Why there are more food-scented flavors

In March, independent perfume brand DS & Durga launched an eau de parfum called Bistro Waters, inspired by 90s restaurants in New York. There is a base of basil, nutmeg and moss water, with a heart of tangerine, green pepper and pea flower, complemented by top notes of lime blossom, coriander seed and pear. . The scent is light and crisp, but decidedly tasty too.

“This is a snapshot of a 90s-00s New York bistro where tourists ordered peartinis, vegetables got fancy and people wore cool water vapers,” writes DS & Durga co-founder David Seth Moltz, in the perfume’s lining notes.

The team has confirmed that the name of their new fragrance is a nod to a recent QG trending story about what writer Jason Diamond (who has written for Eater in the past) calls Bistro Vibes. “Spago, Wolfgang Puck’s signature restaurant in Beverly Hills – in its heyday in the 80s and 90s – is the spiritual center of Bistro Vibes. It’s the clothes, the sounds and the general mood. It’s not just about the restaurant’s dated but elevated food, or the funky, mass-culture version of celebrity that has thrived there,” Diamond writes. “It’s also about the clothes famous people wore in places like Spago, and how they wore them.”

Diamond here refers to a specific iconic location in Los Angeles, but the same could apply to the swagger of the biggest restaurant scene at the time – and it’s that same spirit that the fragrance hopes to embolden wearers. to feel. DS & Durga co-founders Moltz and Kavi Ahuja Moltz told Eater that they actually sparked their relationship at one of the most notorious restaurants to open in the wake of that time: Moltz was a waiter at Pure Food & Wine, the restaurant filled with celebrities. raw food restaurant that is the subject of a new Netflix crime documentary series, where he first met then-customer Ahuja Moltz.

Food-themed fragrances are by no means new. Years ago, Virginia’s Pork Barrel BBQ released a flavor inspired by the smoky scent of its meat rubs. In 2012, Pizza Hut launched its own flavor, ostensibly for rabid fans looking to keep the stream of dough and tomato sauce lingering on their bodies long after they’ve finished a slice. Scents like these are sort of extensions of other kitsch food scent experiments popularized in the 1990s and early years and marketed to young people — like scented markers and scratch-and-sniff stickers. A decade later, however, perfumers are launching their own culinary-inspired scents into the luxury sector, with bottles priced upwards of $200.

New Jersey-based scent studio CB I nHate has launched Here Piggy, infused with a scent of white truffle. In San Francisco, the Ministry of Scent perfumery offers a whole section dedicated to gourmet scents, including Laromatica’s interpretation of kulfi. Meanwhile, Le Labo has a scent meant to evoke matcha. DS & Durga, for its part, has long been inspired by offbeat ingredients. In 2019, he released a scented candle that turns the smells of coffee and almond croissants into a luxurious home accessory — an elevated Yankee Candle, if you will — and its pistachio scent immediately sold out when it launched. earlier this year.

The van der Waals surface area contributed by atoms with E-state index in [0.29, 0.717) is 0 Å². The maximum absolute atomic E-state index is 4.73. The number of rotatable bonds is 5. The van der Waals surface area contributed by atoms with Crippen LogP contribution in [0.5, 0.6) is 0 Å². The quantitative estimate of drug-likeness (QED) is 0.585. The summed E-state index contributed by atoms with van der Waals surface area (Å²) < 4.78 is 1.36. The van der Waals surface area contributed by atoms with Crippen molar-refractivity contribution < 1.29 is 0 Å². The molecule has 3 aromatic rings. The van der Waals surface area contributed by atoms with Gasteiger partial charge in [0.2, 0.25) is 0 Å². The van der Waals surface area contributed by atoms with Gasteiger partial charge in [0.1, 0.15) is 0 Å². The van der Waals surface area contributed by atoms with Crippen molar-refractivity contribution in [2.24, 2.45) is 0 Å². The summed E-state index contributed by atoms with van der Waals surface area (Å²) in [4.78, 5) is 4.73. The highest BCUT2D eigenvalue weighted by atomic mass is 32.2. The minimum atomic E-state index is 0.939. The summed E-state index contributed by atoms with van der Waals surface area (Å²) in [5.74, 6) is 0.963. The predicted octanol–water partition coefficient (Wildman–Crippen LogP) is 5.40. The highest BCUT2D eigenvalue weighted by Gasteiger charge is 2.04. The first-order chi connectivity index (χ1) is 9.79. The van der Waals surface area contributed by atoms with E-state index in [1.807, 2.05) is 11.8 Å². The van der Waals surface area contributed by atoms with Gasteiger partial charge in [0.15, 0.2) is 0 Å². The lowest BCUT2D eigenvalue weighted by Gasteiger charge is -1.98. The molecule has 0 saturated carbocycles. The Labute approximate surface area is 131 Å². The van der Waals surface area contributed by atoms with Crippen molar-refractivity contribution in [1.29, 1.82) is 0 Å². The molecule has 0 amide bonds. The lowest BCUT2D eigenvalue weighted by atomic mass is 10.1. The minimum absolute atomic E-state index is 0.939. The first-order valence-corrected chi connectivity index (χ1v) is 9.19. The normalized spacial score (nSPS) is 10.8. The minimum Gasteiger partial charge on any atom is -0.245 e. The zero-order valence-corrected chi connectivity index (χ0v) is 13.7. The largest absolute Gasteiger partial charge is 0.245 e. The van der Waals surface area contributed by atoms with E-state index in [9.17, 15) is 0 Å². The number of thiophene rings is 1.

These perfumes are not gimmicks. Rather, they reflect the ever-increasing role of food in a larger culture. More and more, food is in fashion. You can wear a sequined burger-shaped handbag or a $300 t-shirt emblazoned with an image from a popular cookbook. And now you can smell your favorite Indian dessert or even your memory of a restaurant from the 90s.

Technology is catching up to meet the growing desire for experimental fragrances like those made by DS & Durga. Perfume designers often use what’s called an accord – several scent notes blended together – to create the scent of a hard-to-estimate ingredient. Previously, it was not possible for perfumers to simply squeeze a fruit and turn it into its distilled oil version. But the world of fragrances is changing to allow for more infusions of culinary ingredients. “Green pepper extract was just launched last year using a new biotechnology,” says Moltz, of the recently patented process he used for Bistro Waters. He adds that it has the potential to inspire more “gourmet” fragrances in the future.

There is an inextricable link between flavor and smell. Neuroscientists have long studied the connection between smell and memory, but taste also plays an important role. “[Food molecules during chewing] make their way retronasally to your nasal epithelium,” writes Venkatesh Murthy of Harvard, chair of the Department of Molecular and Cellular Biology, in the Harvard Gazette. More simply, he adds: “Anything that you consider a flavor is a smell. When you eat all the beautiful, complicated flavors… they’re all fragrant. It is therefore normal that perfumers strive to bottle the flavor.

Recreating memories of past restaurants via scent also seems particularly ripe in the age of COVID-19 where retaining smell, and therefore taste nuance, is in some ways a privilege. But if food-inspired scents become a trend in their own right, it’ll be thanks to scents like Bistro Waters. “We don’t follow perfume trends, I just like being influenced by things outside of the perfume world and looking to other influences like restaurants,” says Moltz, explaining why he found himself drawn to food flavors. “Just like painters try to capture a moment with their brushes, I just try to do it with an aroma.” Right now, it seems, the time is about food.

About Francis Harris

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